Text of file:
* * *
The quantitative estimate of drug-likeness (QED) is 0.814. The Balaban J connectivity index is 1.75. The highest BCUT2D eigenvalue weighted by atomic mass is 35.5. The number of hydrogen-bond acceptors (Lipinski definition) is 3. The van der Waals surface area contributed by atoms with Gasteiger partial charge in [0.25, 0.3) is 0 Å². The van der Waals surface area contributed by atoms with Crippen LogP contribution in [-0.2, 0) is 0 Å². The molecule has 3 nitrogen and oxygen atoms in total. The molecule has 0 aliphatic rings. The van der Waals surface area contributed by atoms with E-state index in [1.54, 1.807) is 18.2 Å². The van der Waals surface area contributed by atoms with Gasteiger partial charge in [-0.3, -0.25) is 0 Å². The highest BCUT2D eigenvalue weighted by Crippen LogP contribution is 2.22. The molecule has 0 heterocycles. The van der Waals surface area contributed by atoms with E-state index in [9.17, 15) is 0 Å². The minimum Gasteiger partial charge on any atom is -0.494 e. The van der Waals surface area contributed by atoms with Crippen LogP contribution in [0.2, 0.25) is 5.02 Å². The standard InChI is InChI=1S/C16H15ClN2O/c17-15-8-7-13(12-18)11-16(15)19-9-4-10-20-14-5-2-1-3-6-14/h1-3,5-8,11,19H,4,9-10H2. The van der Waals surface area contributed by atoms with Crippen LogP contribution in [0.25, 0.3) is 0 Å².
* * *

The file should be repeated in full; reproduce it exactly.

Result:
The quantitative estimate of drug-likeness (QED) is 0.814. The Balaban J connectivity index is 1.75. The highest BCUT2D eigenvalue weighted by atomic mass is 35.5. The number of hydrogen-bond acceptors (Lipinski definition) is 3. The van der Waals surface area contributed by atoms with Gasteiger partial charge in [0.25, 0.3) is 0 Å². The van der Waals surface area contributed by atoms with Crippen LogP contribution in [-0.2, 0) is 0 Å². The molecule has 3 nitrogen and oxygen atoms in total. The molecule has 0 aliphatic rings. The van der Waals surface area contributed by atoms with E-state index in [1.54, 1.807) is 18.2 Å². The van der Waals surface area contributed by atoms with Gasteiger partial charge in [-0.3, -0.25) is 0 Å². The highest BCUT2D eigenvalue weighted by Crippen LogP contribution is 2.22. The molecule has 0 heterocycles. The van der Waals surface area contributed by atoms with E-state index in [9.17, 15) is 0 Å². The minimum Gasteiger partial charge on any atom is -0.494 e. The van der Waals surface area contributed by atoms with Crippen LogP contribution in [0.2, 0.25) is 5.02 Å². The standard InChI is InChI=1S/C16H15ClN2O/c17-15-8-7-13(12-18)11-16(15)19-9-4-10-20-14-5-2-1-3-6-14/h1-3,5-8,11,19H,4,9-10H2. The van der Waals surface area contributed by atoms with Crippen LogP contribution in [0.25, 0.3) is 0 Å².